|Welcome to Simply Streep - The Meryl Streep Archives, your online web resource on the Oscar, Golden Globe and Emmy award winning
actress, celebrated for her performances on the big screen, the theatre and television. Providing a frequently updated fanbase since 1999, Simply Streep
features all essential news and information on Miss Streep's work, with extensive archives of magazine scans and over 150.000 pictures and video clips.
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Coming Soon: Streep On Film
In 2017, Meryl Streep's film career will celebrate its 40th anniversary. Prepare for many new specials and media.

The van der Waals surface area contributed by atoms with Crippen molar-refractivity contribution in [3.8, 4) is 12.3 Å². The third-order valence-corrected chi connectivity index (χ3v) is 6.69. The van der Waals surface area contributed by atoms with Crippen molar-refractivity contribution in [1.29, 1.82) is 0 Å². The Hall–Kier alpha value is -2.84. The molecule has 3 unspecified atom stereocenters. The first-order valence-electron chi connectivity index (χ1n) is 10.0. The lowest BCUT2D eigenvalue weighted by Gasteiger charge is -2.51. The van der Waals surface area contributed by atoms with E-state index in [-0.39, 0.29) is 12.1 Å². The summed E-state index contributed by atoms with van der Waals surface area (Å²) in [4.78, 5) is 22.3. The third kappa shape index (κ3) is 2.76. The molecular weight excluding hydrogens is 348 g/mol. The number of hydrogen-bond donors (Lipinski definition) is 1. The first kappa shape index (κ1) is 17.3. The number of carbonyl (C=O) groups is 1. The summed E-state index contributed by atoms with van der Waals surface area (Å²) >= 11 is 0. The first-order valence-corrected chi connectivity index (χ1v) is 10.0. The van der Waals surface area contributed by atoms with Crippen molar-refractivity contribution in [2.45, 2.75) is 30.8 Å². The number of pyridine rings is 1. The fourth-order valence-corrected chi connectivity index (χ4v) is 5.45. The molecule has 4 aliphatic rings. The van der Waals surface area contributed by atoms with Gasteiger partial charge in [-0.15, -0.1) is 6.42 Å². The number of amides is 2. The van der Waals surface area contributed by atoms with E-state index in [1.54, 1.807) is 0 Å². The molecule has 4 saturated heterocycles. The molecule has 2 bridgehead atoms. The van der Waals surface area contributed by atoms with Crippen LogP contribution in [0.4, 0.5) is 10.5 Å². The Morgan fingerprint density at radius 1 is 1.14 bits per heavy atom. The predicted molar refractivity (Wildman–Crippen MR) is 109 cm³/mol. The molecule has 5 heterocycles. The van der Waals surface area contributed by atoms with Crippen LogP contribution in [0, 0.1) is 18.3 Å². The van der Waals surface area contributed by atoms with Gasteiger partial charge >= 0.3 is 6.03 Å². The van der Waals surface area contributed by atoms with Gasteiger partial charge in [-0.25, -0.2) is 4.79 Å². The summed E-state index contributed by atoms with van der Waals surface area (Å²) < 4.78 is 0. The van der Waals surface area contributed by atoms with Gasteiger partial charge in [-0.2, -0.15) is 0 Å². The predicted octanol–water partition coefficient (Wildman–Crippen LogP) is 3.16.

As the Hollywood Reporter writes today, Meryl Streep’s portrayal of former British prime minister Margaret Thatcher in The Iron Lady is already attracting as much controversy as the life and work of Thatcher herself. Ever since the trailer and early screenings have been released, news outlets in the United Kingdom are bursting (or going nuts, that lies in the eye of the beholder) with either praise for Streep’s performance and/or criticism for the film itself. And it’s quite difficult to select who’s seen the film, or just the trailer, or none. The THR continues, as the movie is being widely touted – largely because of Streep’s involvement – as an awards season favorite on both sides of the Atlantic, largely sight unseen. Former cabinet member and Tory stalwart Norman Tebbit wrote in the Daily Telegraph newspaper that Thatcher was “never, in my experience, the half-hysterical, over-emotional, over-acting woman portrayed by Meryl Streep.” That just from the trailer currently showing here. The media screenings begin in earnest next week here but the Tory stalwarts poo-pooing the movie in the pages of the right-wing leaning national The Daily Telegraph are queuing up. Tim Bell, one of Thatcher’s key PR advisers, described the film as a “non-event” and said he had no interest in seeing it (which means, basically, that he hasn’t seen it). The typically left-leaning national broadsheet The Guardian said in its early notice for the film that Streep’s turn is “astonishing and all but flawless; a masterpice of mimicry which re-imagines Thatcher in all her half-forgotten glory.” I personally think that the outrage of any media is a welcome promotion for the film itself. Holding its trailer and screenings back for as long as possible has succeeded in making “The Iron Lady” the talk of the town.